A home video game console is a standardized computing device tailored for video gaming that requires a computer monitor or television set as an output. These self-contained pieces of electronic equipment weigh between 2 and 9 pounds (1–4 kg) on average, and their compact size allows them to be easily used in a variety of locations with an electrical outlet. Handheld controllers are commonly used as input devices. Video game consoles may use one or more data storage device, such as hard disk drives, optical discs, and memory cards for downloaded content. Each are usually developed by a single business organization. Dedicated consoles are a subset of these devices only able to play built-in games. Video game consoles in general are also described as "dedicated" in distinction from the more versatile personal computer and other consumer electronics. Sanders Associates engineer Ralph H. Baer along with company employees Bill Harrison and Bill Rusch licensed their television gaming technology to contemporary major TV manufacturer Magnavox. This resulted in Magnavox Odyssey's 1972 release—the first commercially available video game console.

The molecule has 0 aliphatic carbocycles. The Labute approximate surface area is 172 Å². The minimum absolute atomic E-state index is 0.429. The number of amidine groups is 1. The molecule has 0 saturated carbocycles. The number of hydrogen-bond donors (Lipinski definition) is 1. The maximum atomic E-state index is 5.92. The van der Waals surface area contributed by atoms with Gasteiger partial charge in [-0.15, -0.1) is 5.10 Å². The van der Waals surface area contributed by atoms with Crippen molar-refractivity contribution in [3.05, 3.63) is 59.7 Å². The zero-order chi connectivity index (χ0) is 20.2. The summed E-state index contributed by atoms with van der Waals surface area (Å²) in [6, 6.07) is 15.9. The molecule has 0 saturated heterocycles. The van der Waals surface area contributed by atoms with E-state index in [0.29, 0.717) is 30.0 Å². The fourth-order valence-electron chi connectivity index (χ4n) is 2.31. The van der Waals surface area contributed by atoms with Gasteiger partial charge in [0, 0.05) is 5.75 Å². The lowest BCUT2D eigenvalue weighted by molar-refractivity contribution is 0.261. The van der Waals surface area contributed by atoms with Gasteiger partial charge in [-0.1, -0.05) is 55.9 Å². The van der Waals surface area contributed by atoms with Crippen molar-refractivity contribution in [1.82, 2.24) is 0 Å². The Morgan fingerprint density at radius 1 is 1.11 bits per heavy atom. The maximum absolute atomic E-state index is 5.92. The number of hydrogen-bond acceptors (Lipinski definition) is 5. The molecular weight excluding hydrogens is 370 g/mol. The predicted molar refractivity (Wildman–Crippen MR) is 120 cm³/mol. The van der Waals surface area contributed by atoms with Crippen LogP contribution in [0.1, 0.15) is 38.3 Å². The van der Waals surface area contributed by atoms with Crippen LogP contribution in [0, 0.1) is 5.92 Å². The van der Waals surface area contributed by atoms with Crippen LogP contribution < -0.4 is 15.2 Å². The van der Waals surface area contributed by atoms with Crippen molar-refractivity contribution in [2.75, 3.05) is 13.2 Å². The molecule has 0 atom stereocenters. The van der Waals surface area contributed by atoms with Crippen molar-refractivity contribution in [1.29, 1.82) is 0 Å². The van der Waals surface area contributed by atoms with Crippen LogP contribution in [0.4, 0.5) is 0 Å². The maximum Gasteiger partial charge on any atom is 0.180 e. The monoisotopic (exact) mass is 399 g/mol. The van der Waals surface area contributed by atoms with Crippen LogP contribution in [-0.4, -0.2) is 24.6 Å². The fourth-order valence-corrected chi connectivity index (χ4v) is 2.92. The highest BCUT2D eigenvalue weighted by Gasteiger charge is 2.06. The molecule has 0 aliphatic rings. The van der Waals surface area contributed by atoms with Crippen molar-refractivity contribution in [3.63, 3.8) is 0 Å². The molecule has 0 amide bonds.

A handheld game console is a lightweight device with a built-in screen, games controls, speakers, and has greater portability than a standard video game console. It is capable of playing multiple games unlike tabletop and handheld electronic game devices. Tabletop and handheld electronic game devices of the 1970s and early 1980s are the precursors of handheld game consoles. Mattel introduced the first handheld electronic game with the 1977 release of Auto Race. Later, several companies—including Coleco and Milton Bradley—made their own single-game, lightweight tabletop or handheld electronic game devices. The oldest handheld game console with interchangeable cartridges is the Milton Bradley Microvision in 1979. Nintendo is credited with popularizing the handheld console concept with the Game Boy's release in 1989 and continues to dominate the handheld console market.